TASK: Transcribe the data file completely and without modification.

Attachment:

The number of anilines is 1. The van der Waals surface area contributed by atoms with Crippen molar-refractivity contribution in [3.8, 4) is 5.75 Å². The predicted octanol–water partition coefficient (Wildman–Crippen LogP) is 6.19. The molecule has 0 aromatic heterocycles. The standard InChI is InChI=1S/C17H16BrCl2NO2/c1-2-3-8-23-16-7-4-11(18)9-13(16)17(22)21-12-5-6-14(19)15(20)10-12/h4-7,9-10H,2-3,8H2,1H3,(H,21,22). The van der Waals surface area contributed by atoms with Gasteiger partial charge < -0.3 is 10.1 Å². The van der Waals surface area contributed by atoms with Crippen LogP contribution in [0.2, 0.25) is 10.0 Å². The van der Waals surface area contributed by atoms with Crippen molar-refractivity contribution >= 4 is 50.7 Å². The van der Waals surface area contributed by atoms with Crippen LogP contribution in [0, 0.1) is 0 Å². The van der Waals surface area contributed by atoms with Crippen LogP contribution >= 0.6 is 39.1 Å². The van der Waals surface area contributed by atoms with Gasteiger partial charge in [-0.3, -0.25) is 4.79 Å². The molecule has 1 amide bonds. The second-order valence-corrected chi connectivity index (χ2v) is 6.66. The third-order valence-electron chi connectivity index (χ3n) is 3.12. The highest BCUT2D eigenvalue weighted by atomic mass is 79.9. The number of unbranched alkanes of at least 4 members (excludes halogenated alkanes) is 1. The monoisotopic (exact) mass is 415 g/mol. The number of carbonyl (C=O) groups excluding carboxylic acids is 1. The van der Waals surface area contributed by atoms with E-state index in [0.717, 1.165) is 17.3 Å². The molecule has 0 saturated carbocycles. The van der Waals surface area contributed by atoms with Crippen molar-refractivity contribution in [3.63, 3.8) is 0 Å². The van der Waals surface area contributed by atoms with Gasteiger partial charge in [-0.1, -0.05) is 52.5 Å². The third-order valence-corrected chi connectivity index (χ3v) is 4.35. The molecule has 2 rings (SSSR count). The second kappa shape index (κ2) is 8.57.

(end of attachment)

The number of anilines is 1. The van der Waals surface area contributed by atoms with Crippen molar-refractivity contribution in [3.8, 4) is 5.75 Å². The predicted octanol–water partition coefficient (Wildman–Crippen LogP) is 6.19. The molecule has 0 aromatic heterocycles. The standard InChI is InChI=1S/C17H16BrCl2NO2/c1-2-3-8-23-16-7-4-11(18)9-13(16)17(22)21-12-5-6-14(19)15(20)10-12/h4-7,9-10H,2-3,8H2,1H3,(H,21,22). The van der Waals surface area contributed by atoms with Gasteiger partial charge < -0.3 is 10.1 Å². The van der Waals surface area contributed by atoms with Crippen LogP contribution in [0.2, 0.25) is 10.0 Å². The van der Waals surface area contributed by atoms with Crippen molar-refractivity contribution >= 4 is 50.7 Å². The van der Waals surface area contributed by atoms with Crippen LogP contribution in [0, 0.1) is 0 Å². The van der Waals surface area contributed by atoms with Crippen LogP contribution >= 0.6 is 39.1 Å². The van der Waals surface area contributed by atoms with Gasteiger partial charge in [-0.3, -0.25) is 4.79 Å². The molecule has 1 amide bonds. The second-order valence-corrected chi connectivity index (χ2v) is 6.66. The third-order valence-electron chi connectivity index (χ3n) is 3.12. The highest BCUT2D eigenvalue weighted by atomic mass is 79.9. The number of unbranched alkanes of at least 4 members (excludes halogenated alkanes) is 1. The monoisotopic (exact) mass is 415 g/mol. The number of carbonyl (C=O) groups excluding carboxylic acids is 1. The van der Waals surface area contributed by atoms with E-state index in [0.717, 1.165) is 17.3 Å². The molecule has 0 saturated carbocycles. The van der Waals surface area contributed by atoms with Crippen molar-refractivity contribution in [3.63, 3.8) is 0 Å². The van der Waals surface area contributed by atoms with Gasteiger partial charge in [-0.1, -0.05) is 52.5 Å². The third-order valence-corrected chi connectivity index (χ3v) is 4.35. The molecule has 2 rings (SSSR count). The second kappa shape index (κ2) is 8.57.